Can Parental Decision-Making be Limited During a Divorce?

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Can Parental Decision-Making be Limited During a Divorce?
Written By: Josh Lowell ~ 2/21/2022

Short answer: yes. Long answer: as with everything involving Washington law, there are certain situations where limiting parental rights is appropriate. That does not mean that restricting joint decision-making for minor children is easy or possible in every case. In fact, most limitations are based on a strictly construed Washington statute. It is much less common for parental limitations to be in place for more generic reasons.

RCW 26.09.191 Restrictions

Washington’s legislature enacted RCW 26.09.191 with the hopes of providing guidance to the Courts on the issue of limiting parental rights in certain situations. The statute specifies that parental decision-making and other parenting involvement is usually limited when a Court finds the following circumstances:

  1. Domestic violence including physical and sexual assault;
  2. Child abuse or neglect; and
  3. Child abandonment.

The Courts may input parental restrictions including limited decision-making if one of the parents is found to have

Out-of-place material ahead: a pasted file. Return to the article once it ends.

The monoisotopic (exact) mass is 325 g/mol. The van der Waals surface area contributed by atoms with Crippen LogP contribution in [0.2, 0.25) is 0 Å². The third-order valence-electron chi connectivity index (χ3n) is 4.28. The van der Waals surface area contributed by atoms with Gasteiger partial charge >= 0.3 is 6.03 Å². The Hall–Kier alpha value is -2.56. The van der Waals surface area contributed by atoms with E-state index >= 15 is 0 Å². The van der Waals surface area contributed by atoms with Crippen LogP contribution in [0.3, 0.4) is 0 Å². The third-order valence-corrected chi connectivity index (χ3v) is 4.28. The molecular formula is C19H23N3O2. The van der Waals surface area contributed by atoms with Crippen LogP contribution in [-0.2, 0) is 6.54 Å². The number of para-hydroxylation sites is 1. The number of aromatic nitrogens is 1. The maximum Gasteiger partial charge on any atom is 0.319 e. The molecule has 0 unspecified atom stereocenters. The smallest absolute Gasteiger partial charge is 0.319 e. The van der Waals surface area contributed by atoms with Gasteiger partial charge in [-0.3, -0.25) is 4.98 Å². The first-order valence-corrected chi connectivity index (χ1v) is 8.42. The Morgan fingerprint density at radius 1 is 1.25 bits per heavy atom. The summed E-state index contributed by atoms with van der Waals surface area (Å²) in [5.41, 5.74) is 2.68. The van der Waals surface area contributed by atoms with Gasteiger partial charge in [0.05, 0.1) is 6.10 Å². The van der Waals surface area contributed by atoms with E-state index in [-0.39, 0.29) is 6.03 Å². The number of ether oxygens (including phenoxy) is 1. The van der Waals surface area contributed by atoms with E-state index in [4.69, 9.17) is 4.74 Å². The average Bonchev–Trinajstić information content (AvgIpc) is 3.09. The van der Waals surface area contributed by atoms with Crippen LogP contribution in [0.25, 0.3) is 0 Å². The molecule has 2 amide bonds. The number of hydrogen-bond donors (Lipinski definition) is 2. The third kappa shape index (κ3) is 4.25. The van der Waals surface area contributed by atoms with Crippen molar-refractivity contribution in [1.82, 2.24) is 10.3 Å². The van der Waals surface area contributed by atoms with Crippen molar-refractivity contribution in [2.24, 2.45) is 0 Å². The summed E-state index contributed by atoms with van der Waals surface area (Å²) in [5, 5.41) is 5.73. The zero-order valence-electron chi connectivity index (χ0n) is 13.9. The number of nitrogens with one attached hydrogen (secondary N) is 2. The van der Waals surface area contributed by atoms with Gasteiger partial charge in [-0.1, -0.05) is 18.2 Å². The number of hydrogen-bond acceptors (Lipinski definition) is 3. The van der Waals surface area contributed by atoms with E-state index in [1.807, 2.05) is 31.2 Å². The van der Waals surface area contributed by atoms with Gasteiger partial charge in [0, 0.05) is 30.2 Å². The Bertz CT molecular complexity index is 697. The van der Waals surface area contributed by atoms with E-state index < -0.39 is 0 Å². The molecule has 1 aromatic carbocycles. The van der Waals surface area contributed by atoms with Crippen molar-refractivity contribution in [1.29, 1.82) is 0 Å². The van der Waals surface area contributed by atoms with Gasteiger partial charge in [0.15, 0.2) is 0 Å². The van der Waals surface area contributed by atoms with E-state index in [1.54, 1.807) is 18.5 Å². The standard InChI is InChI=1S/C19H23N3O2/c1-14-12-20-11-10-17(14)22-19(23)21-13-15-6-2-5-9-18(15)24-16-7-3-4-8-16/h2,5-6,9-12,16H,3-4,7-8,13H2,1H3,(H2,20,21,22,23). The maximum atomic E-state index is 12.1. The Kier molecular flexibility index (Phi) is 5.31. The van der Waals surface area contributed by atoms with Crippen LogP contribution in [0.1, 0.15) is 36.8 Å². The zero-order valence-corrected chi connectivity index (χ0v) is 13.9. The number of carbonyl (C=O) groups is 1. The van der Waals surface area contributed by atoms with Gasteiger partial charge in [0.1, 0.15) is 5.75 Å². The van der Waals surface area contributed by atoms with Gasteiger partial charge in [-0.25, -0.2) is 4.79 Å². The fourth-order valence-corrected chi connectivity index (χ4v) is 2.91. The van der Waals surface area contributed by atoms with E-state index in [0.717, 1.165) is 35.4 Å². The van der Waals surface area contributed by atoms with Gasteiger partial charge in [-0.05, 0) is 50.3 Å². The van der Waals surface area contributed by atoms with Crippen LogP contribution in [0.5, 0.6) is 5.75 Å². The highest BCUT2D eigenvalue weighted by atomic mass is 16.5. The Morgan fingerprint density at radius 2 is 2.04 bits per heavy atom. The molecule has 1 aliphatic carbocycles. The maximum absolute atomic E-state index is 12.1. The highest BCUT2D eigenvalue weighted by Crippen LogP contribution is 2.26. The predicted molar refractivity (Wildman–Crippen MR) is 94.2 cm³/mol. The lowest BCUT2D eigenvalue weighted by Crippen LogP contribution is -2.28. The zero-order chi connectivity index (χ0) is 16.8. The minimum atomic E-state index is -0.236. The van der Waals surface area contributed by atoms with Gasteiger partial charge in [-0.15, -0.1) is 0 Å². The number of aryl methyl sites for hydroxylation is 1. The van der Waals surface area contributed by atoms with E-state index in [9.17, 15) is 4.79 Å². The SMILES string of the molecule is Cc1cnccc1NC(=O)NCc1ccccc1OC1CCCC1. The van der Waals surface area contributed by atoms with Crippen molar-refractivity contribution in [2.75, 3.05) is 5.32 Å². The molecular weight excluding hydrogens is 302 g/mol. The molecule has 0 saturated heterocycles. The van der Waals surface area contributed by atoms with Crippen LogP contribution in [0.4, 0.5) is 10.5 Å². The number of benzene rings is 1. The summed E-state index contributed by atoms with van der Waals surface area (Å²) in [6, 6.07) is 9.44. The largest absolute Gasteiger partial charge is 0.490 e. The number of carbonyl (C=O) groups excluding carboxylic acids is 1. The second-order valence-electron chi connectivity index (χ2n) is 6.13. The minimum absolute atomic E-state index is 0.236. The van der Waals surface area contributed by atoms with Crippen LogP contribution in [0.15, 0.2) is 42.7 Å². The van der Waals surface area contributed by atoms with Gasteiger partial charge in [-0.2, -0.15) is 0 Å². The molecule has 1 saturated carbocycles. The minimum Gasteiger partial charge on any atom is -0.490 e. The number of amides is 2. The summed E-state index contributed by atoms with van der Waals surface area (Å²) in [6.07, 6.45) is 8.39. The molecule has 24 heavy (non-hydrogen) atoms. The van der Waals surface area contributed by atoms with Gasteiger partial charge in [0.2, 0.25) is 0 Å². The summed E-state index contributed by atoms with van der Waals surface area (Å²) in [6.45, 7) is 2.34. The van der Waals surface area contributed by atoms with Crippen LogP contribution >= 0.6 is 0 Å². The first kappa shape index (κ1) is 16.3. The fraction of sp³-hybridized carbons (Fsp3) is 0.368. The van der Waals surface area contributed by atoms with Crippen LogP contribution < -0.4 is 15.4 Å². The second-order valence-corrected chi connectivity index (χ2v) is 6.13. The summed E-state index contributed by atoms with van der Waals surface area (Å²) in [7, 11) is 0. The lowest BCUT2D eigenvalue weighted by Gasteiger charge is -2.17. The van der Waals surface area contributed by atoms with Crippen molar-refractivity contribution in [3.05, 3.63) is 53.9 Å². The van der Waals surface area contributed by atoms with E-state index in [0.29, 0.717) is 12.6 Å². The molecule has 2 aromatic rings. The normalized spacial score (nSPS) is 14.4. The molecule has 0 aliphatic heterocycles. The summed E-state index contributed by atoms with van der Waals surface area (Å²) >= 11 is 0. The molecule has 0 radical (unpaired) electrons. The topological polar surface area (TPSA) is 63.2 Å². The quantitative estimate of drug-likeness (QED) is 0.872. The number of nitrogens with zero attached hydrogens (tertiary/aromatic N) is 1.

1. Long-term emotional or physical problems;
  2. Substance abuse issues;
  3. Lack of emotional ties to the child;
  4. Has previously withheld the child; and
  5. Abuses conflict.

At the outset of a case, getting a Court to grant limitations under this law tends to be rare. In most cases, the Court will “reserve” ruling on the issue for trial. In other words, they punt the matter to the trial judge instead of dealing with it on temporary orders. If there is substantial evidence, like an Order of Protection, presented, the Court may be willing to issue restrictions sooner rather than later.


Courts often find that limiting major decision-making is too big a penalty unless grievous circumstances exist. Decision-making for this issue typically includes non-emergency healthcare and education decisions. While it is possible for a Court to grand limited decision-making based upon the parties inability to work cooperatively (or other less narrowly defined areas), it requires substantial favorable evidence.

At mediation, most parties will not agree to limited decision-making. If that is an issue you are not willing to give up on, then gathering evidence for trial may be your best option. However, even without statutory limitations or more informal restrictions in place, there are ways to provide assurances to both parties that parenting efforts will be made in good faith. If you are dealing with a contentious divorce, working with an experienced family law attorney may be in your best interests. Call Magnuson Lowell PS today for a free case evaluation.


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